Treasury slams brakes on parastatals' lavish spending on boards of directors

State-owned enterprises to collect all their revenue through the eCitizen platform

In Summary
  • The government has directed the state-owned enterprises to collect all their revenue through the e-citizen platform.
  • State corporations have also been blocked from funding operations of ministries, state departments, and agencies
Treasury CS Njuguna Ndung'u before the Finance Committee in Parliament on May 17
Treasury CS Njuguna Ndung'u before the Finance Committee in Parliament on May 17
Image: FILE

The government has ended the lavish spending on boards of directors of state corporations in new budget cuts.

At the same time, the government has directed the state-owned enterprises to collect all their revenue through the eCitizen platform.

This was even as it sounded a warning to state agencies that still collect revenue outside the eCitizen and submit information in hard copies.

In the tough rules, the National Treasury has restricted all board expenses to be within the budget set aside for the teams.

The move is bound to affect payment of sitting allowances, daily subsistence, training, travel and reimbursement for the use of personal cars.

Treasury CS Njuguna Ndung’u has directed that going forward, payment of allowances and reimbursement for personal cars would be restricted.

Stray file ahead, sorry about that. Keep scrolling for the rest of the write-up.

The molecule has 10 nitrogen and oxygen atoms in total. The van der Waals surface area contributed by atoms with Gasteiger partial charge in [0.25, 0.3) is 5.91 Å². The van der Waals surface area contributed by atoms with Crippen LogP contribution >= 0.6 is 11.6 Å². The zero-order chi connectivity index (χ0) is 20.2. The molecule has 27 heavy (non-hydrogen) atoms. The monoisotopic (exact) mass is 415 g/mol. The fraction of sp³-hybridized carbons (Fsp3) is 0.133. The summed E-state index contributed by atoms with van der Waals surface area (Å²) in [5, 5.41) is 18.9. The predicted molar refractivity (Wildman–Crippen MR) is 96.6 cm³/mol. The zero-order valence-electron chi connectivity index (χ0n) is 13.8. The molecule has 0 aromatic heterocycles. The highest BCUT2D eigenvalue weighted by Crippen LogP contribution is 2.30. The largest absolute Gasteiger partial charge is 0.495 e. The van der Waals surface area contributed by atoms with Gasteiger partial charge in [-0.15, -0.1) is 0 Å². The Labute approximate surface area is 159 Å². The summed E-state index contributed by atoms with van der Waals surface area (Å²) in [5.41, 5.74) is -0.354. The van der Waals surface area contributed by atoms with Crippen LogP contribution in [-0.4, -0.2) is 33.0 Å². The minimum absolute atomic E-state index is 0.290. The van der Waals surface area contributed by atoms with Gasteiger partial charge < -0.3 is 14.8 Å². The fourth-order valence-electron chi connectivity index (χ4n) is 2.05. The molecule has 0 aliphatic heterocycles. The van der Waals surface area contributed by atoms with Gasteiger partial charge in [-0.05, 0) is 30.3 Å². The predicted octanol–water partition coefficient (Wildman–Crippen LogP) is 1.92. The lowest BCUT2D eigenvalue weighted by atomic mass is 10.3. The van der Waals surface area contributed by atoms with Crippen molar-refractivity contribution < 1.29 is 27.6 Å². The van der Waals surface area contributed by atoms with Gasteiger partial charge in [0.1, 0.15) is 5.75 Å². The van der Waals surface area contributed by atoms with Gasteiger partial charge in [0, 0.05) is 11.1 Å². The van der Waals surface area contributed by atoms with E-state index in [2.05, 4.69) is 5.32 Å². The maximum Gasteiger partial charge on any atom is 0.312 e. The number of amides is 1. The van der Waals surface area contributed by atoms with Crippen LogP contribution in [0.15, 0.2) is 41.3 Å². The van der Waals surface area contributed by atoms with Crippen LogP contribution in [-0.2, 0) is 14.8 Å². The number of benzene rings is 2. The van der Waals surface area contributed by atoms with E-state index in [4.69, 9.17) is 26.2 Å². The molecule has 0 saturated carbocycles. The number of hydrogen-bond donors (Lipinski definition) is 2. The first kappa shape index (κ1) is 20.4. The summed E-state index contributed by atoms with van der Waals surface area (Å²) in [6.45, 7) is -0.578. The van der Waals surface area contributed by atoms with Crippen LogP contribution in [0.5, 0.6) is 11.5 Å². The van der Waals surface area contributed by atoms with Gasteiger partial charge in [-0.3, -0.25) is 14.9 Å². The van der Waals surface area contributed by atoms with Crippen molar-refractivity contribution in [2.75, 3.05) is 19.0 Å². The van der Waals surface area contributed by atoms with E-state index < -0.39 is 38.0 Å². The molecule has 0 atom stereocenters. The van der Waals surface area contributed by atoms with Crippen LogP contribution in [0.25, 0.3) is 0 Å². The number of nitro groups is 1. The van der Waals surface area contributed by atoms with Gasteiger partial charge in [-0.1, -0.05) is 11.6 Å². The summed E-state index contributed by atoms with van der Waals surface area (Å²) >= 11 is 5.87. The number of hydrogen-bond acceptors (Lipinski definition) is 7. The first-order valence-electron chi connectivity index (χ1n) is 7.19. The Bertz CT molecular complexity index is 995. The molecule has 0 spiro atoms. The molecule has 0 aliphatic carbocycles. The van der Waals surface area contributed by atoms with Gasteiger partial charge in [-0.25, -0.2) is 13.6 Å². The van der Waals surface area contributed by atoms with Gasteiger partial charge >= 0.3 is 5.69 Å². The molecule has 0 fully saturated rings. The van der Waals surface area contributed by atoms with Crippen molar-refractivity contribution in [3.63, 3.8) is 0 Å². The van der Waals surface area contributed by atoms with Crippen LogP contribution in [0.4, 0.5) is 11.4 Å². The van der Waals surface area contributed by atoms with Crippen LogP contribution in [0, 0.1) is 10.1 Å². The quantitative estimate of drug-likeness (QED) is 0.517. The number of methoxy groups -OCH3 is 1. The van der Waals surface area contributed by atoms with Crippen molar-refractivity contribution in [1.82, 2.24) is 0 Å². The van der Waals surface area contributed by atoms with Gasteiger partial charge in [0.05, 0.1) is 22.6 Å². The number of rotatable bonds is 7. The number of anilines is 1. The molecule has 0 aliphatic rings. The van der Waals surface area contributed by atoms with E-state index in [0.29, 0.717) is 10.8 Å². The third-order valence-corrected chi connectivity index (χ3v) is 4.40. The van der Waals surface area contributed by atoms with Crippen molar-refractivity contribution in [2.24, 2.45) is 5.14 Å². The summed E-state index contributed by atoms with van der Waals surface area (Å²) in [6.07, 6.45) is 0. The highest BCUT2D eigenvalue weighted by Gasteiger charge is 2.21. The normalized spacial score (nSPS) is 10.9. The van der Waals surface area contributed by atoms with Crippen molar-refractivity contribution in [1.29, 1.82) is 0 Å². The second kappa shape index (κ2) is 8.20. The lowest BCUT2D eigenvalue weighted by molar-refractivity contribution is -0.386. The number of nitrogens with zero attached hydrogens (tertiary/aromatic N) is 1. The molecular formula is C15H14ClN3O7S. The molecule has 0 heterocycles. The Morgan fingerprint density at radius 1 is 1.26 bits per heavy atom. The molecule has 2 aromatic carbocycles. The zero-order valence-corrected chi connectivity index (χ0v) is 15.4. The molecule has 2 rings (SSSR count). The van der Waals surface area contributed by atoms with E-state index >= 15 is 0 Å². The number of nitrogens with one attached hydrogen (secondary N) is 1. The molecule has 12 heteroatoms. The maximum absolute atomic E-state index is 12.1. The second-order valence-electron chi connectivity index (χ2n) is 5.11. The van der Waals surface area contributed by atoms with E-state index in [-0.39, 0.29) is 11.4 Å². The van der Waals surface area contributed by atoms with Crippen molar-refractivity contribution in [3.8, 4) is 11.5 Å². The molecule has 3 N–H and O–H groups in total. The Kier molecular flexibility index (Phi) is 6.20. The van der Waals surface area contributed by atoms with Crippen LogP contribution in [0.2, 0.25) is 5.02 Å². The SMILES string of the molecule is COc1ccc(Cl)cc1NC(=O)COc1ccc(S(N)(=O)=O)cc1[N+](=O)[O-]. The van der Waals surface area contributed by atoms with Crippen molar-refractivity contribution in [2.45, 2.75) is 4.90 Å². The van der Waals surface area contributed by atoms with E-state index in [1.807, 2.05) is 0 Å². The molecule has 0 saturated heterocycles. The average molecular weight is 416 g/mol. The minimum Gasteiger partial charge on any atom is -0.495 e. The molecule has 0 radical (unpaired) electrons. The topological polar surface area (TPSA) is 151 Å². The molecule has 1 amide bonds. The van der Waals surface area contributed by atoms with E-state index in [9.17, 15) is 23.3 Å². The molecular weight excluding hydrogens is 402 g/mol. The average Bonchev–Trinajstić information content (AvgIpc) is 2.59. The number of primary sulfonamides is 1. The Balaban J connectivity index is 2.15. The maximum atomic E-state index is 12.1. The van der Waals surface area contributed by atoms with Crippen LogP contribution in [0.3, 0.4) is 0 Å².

Claims for a refund by those operating from their hometowns or not spending the night away from their residences would be disallowed.

“Payment can only be made to a director who will be required to travel and spend a night away from his or her declared residence while attending a board activity,” the CS said.

Treasury has directed the agencies to seek prior approval of their budgets, including board expenses, within which the directors’ activities would be facilitated.

“It is irregular for any state corporation to expense any board activity to other voters than from the approved board expenses budget,” the circular to all principal secretaries and CEOs of state corporations reads.

Auditor General Nancy Gathungu has on many occasions flagged extra expenditure on boards of directors in meetings beyond the allowable threshold and instances where there are extra directors.

The government has also frozen new projects by state corporations with immediate effect, with agencies ordered to seek new approvals in the event of any for the next fiscal year.

“With effect from the date of this circular (March 27), state corporations should not implement new projects without fresh written approval from the National Treasury,” the circular reads.

President William Ruto recently declared looming radical reforms at the agencies, including mergers and dissolutions of non-profitable ones.

Treasury has thus ordered all state corporations against spending any monies generated or received over and above the approved revenue budget.

“Consequently, any revision of the approved expenditure budget regardless of whether or not it is less than 10 per cent or from sub-item to another is disallowed.”